Lesser-known Allergy Symptoms

Allergies are the sixth leading cause of chronic illness in the U.S., and they affect more than 50 million Americans. When most people think of allergies, they conjure up the standard symptoms: sneezing, a scratchy throat, and red, itchy eyes. But there’s more to allergies than just the typical manifestations.

Lesser-known Allergy Symptoms

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What causes allergies?
Allergies occur when the immune system overreacts. The system is designed to fight off harmful elements like germs and bacteria. But the immune system isn’t always the best “judge of character.” Sometimes it comes into contact with things like plant pollen and pet dander and lumps them into the same category as germs. Rather than just ignoring these harmless elements, it marshals all of its resources to attack them. It’s a self-defeating process that does nothing to affect the allergens themselves but many things to deplete the body.

One of the body’s favorite weapons is a chemical known as histamine, which leads to inflammation. When histamine causes swelling in the lining of the nose, for example, allergy sufferers will experience a stuffed-up nose. When histamine causes inflammation of the skin, itchy hives develop.

Unusual symptoms

Allergies can cause a raft of symptoms as they wreak their havoc on the body. Here’s a look at “off-the-beaten-path” ailments that are linked to allergies:

  • Asthma — More often than not, asthma occurs as a result of an underlying allergy. For example, our AllergyEasy physicians have treated many asthmatic athletes who were allergic to grass. One of these included a nationally-ranked youth golfer. When he was out on the course, his allergies would go wild—until he received allergy treatment. Allergies cause the airways to become inflamed and constricted, leading to wheezing and shortness of breath.
  • Headaches — The majority of AllergyEasy patients list headaches as a symptom before starting treatment. Headaches are very common among allergy sufferers. The pain is often linked to allergy-induced sinus pain and pressure, but it may also result from allergic inflammation in the neck muscles or blood vessels in the head.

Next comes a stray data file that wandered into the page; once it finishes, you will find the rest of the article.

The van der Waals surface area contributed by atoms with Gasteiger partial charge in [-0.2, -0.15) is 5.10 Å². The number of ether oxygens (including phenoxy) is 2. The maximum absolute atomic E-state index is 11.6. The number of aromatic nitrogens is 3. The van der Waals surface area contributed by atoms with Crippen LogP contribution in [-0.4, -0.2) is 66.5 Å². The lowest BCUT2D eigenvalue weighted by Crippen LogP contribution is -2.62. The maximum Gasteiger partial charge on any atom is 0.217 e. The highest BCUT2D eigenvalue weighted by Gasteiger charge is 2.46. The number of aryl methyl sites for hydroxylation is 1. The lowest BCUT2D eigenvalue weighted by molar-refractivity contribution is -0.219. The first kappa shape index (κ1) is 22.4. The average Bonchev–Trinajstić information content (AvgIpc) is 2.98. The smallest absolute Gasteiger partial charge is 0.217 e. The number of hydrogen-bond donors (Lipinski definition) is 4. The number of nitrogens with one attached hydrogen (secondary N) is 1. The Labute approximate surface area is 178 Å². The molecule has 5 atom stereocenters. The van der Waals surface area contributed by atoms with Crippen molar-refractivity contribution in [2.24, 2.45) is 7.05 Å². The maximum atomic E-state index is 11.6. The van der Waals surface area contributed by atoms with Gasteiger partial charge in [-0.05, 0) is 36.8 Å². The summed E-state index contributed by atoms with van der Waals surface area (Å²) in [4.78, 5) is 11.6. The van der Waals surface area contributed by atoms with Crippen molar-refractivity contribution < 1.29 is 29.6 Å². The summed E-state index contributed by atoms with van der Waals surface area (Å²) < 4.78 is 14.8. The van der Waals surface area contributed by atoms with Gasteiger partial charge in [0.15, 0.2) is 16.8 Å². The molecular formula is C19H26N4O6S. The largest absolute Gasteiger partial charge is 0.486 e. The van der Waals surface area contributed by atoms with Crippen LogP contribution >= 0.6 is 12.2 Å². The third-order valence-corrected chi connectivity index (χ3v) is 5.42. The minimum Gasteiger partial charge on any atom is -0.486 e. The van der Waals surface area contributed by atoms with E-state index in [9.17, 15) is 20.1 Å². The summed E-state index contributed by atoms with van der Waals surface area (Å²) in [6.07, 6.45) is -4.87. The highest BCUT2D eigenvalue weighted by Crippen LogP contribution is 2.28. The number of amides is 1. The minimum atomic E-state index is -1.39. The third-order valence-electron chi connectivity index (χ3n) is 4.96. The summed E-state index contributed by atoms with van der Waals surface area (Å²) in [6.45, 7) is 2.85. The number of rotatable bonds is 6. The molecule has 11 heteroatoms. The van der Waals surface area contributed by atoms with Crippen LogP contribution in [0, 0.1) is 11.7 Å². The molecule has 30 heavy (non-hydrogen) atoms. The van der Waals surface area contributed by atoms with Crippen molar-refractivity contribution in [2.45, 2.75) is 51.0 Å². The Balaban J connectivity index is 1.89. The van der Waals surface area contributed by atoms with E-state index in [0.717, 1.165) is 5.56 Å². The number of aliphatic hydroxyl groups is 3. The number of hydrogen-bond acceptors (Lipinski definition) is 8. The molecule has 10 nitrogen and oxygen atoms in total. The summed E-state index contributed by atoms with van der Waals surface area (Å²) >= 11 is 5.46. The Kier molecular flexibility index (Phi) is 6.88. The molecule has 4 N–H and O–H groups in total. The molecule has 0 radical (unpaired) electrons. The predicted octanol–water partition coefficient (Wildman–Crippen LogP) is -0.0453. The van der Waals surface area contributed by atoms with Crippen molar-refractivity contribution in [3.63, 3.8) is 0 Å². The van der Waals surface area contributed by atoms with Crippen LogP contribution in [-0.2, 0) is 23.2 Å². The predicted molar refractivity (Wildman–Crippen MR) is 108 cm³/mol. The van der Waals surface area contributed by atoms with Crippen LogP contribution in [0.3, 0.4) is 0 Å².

• Coughing — One of the most common symptoms of allergy is post-nasal drip. It can irritate the airways and lead to chronic coughing. Everybody gets a cough at some point, but when patients complain of a cough that just doesn’t seem to go away, allergies are often the culprit.
  • Eosinophilic esophagitis (EoE) — This ailment has long been confused with reflux and is marked by inflammation and irritation of the esophagus. It is rare but becoming more common each year. It currently affects 1 out of every 2,000 people of all ages. It is more prevalent in males and is hereditary in some cases. EoE is often accompanied by other allergy symptoms, such as rhinitis, asthma, and eczema. It is closely associated with food allergies, which are believed to cause the inflammation of the esophagus. Some patients try to manage the condition with steroids and acid suppressors, but these medications only affect the symptoms—not the underlying allergy. Sublingual immunotherapy (under-the-tongue allergy drops) has proven to be a more lasting eosinophilic esophagitis treatment because it addresses the underlying problem.

Rather than suffering with these lesser-known but highly troublesome allergy symptoms, treat the source of the allergy with allergy immunotherapy. See an allergy doctor for testing. Your physician can then recommend an environmental or food allergy treatment program. This can be achieved through subcutaneous immunotherapy (allergy shots) or sublingual immunotherapy (oral allergy drops).